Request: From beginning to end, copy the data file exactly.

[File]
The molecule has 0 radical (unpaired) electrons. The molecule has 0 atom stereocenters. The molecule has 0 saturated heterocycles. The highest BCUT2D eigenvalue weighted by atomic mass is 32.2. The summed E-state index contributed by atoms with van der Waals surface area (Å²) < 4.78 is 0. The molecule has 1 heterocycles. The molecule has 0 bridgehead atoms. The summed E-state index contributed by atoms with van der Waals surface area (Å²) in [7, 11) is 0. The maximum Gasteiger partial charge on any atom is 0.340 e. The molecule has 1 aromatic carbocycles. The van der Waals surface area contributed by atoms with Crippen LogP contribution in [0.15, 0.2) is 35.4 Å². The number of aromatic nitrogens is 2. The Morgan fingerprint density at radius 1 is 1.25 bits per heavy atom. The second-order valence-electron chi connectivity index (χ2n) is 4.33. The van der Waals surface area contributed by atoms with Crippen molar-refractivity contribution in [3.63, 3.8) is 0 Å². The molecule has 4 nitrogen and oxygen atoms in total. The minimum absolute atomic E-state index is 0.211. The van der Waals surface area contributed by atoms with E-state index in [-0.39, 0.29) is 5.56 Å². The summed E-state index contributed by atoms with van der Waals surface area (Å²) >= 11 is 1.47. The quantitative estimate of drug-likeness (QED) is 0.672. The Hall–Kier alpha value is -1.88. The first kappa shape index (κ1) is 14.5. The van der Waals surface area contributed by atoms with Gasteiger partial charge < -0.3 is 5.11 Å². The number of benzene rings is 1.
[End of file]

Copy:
The molecule has 0 radical (unpaired) electrons. The molecule has 0 atom stereocenters. The molecule has 0 saturated heterocycles. The highest BCUT2D eigenvalue weighted by atomic mass is 32.2. The summed E-state index contributed by atoms with van der Waals surface area (Å²) < 4.78 is 0. The molecule has 1 heterocycles. The molecule has 0 bridgehead atoms. The summed E-state index contributed by atoms with van der Waals surface area (Å²) in [7, 11) is 0. The maximum Gasteiger partial charge on any atom is 0.340 e. The molecule has 1 aromatic carbocycles. The van der Waals surface area contributed by atoms with Crippen LogP contribution in [0.15, 0.2) is 35.4 Å². The number of aromatic nitrogens is 2. The Morgan fingerprint density at radius 1 is 1.25 bits per heavy atom. The second-order valence-electron chi connectivity index (χ2n) is 4.33. The van der Waals surface area contributed by atoms with Crippen molar-refractivity contribution in [3.63, 3.8) is 0 Å². The molecule has 4 nitrogen and oxygen atoms in total. The minimum absolute atomic E-state index is 0.211. The van der Waals surface area contributed by atoms with E-state index in [-0.39, 0.29) is 5.56 Å². The summed E-state index contributed by atoms with van der Waals surface area (Å²) >= 11 is 1.47. The quantitative estimate of drug-likeness (QED) is 0.672. The Hall–Kier alpha value is -1.88. The first kappa shape index (κ1) is 14.5. The van der Waals surface area contributed by atoms with Gasteiger partial charge < -0.3 is 5.11 Å². The number of benzene rings is 1.